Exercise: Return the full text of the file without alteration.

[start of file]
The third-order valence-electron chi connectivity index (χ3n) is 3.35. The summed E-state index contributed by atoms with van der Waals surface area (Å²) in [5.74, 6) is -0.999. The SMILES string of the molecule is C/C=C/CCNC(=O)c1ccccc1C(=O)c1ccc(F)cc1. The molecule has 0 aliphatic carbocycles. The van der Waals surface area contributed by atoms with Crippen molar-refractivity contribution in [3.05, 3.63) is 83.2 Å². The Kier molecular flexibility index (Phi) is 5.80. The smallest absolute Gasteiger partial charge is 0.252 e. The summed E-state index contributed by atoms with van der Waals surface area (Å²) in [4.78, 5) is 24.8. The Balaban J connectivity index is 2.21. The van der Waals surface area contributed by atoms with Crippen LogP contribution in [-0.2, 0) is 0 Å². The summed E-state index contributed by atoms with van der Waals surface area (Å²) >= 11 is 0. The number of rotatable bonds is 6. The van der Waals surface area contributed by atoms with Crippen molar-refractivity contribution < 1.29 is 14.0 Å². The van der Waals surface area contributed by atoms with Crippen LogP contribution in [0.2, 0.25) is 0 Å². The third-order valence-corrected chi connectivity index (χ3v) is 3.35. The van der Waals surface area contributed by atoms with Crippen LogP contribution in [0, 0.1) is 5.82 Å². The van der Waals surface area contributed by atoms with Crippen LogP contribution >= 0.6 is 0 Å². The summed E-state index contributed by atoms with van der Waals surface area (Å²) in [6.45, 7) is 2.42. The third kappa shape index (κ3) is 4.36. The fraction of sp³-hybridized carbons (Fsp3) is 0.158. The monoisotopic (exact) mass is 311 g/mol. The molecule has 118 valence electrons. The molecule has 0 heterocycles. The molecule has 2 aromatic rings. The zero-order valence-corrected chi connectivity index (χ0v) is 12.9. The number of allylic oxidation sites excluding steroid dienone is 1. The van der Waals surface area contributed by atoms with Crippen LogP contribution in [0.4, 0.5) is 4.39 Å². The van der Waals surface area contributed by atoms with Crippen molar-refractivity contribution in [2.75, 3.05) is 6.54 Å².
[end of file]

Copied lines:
The third-order valence-electron chi connectivity index (χ3n) is 3.35. The summed E-state index contributed by atoms with van der Waals surface area (Å²) in [5.74, 6) is -0.999. The SMILES string of the molecule is C/C=C/CCNC(=O)c1ccccc1C(=O)c1ccc(F)cc1. The molecule has 0 aliphatic carbocycles. The van der Waals surface area contributed by atoms with Crippen molar-refractivity contribution in [3.05, 3.63) is 83.2 Å². The Kier molecular flexibility index (Phi) is 5.80. The smallest absolute Gasteiger partial charge is 0.252 e. The summed E-state index contributed by atoms with van der Waals surface area (Å²) in [4.78, 5) is 24.8. The Balaban J connectivity index is 2.21. The van der Waals surface area contributed by atoms with Crippen LogP contribution in [-0.2, 0) is 0 Å². The summed E-state index contributed by atoms with van der Waals surface area (Å²) >= 11 is 0. The number of rotatable bonds is 6. The van der Waals surface area contributed by atoms with Crippen molar-refractivity contribution < 1.29 is 14.0 Å². The van der Waals surface area contributed by atoms with Crippen LogP contribution in [0.2, 0.25) is 0 Å². The third-order valence-corrected chi connectivity index (χ3v) is 3.35. The van der Waals surface area contributed by atoms with Crippen LogP contribution in [0, 0.1) is 5.82 Å². The van der Waals surface area contributed by atoms with Crippen LogP contribution >= 0.6 is 0 Å². The summed E-state index contributed by atoms with van der Waals surface area (Å²) in [6.45, 7) is 2.42. The third kappa shape index (κ3) is 4.36. The fraction of sp³-hybridized carbons (Fsp3) is 0.158. The monoisotopic (exact) mass is 311 g/mol. The molecule has 118 valence electrons. The molecule has 0 heterocycles. The molecule has 2 aromatic rings. The zero-order valence-corrected chi connectivity index (χ0v) is 12.9. The number of allylic oxidation sites excluding steroid dienone is 1. The van der Waals surface area contributed by atoms with Crippen LogP contribution in [0.4, 0.5) is 4.39 Å². The van der Waals surface area contributed by atoms with Crippen molar-refractivity contribution in [2.75, 3.05) is 6.54 Å².